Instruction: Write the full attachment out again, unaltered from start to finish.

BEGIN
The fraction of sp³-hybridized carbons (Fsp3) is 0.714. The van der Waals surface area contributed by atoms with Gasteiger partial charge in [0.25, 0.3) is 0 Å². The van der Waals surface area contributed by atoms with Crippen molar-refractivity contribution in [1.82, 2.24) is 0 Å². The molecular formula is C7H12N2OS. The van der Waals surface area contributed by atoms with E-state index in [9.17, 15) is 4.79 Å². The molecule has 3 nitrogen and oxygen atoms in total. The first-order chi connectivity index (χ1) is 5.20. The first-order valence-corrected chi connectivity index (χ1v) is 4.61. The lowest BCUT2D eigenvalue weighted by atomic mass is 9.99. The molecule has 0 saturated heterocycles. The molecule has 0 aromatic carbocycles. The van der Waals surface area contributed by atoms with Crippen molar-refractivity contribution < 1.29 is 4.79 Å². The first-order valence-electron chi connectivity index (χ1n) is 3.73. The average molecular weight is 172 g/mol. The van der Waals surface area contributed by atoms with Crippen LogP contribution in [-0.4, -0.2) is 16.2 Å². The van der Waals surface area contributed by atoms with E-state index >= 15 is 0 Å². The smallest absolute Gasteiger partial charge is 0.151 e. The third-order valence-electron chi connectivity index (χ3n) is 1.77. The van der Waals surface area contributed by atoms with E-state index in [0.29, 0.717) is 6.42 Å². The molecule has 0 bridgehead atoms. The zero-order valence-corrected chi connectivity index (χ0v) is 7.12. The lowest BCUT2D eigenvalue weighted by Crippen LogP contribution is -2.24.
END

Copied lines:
The fraction of sp³-hybridized carbons (Fsp3) is 0.714. The van der Waals surface area contributed by atoms with Gasteiger partial charge in [0.25, 0.3) is 0 Å². The van der Waals surface area contributed by atoms with Crippen molar-refractivity contribution in [1.82, 2.24) is 0 Å². The molecular formula is C7H12N2OS. The van der Waals surface area contributed by atoms with E-state index in [9.17, 15) is 4.79 Å². The molecule has 3 nitrogen and oxygen atoms in total. The first-order chi connectivity index (χ1) is 5.20. The first-order valence-corrected chi connectivity index (χ1v) is 4.61. The lowest BCUT2D eigenvalue weighted by atomic mass is 9.99. The molecule has 0 saturated heterocycles. The molecule has 0 aromatic carbocycles. The van der Waals surface area contributed by atoms with Crippen molar-refractivity contribution < 1.29 is 4.79 Å². The first-order valence-electron chi connectivity index (χ1n) is 3.73. The average molecular weight is 172 g/mol. The van der Waals surface area contributed by atoms with Crippen LogP contribution in [-0.4, -0.2) is 16.2 Å². The van der Waals surface area contributed by atoms with E-state index >= 15 is 0 Å². The smallest absolute Gasteiger partial charge is 0.151 e. The third-order valence-electron chi connectivity index (χ3n) is 1.77. The van der Waals surface area contributed by atoms with E-state index in [0.29, 0.717) is 6.42 Å². The molecule has 0 bridgehead atoms. The zero-order valence-corrected chi connectivity index (χ0v) is 7.12. The lowest BCUT2D eigenvalue weighted by Crippen LogP contribution is -2.24.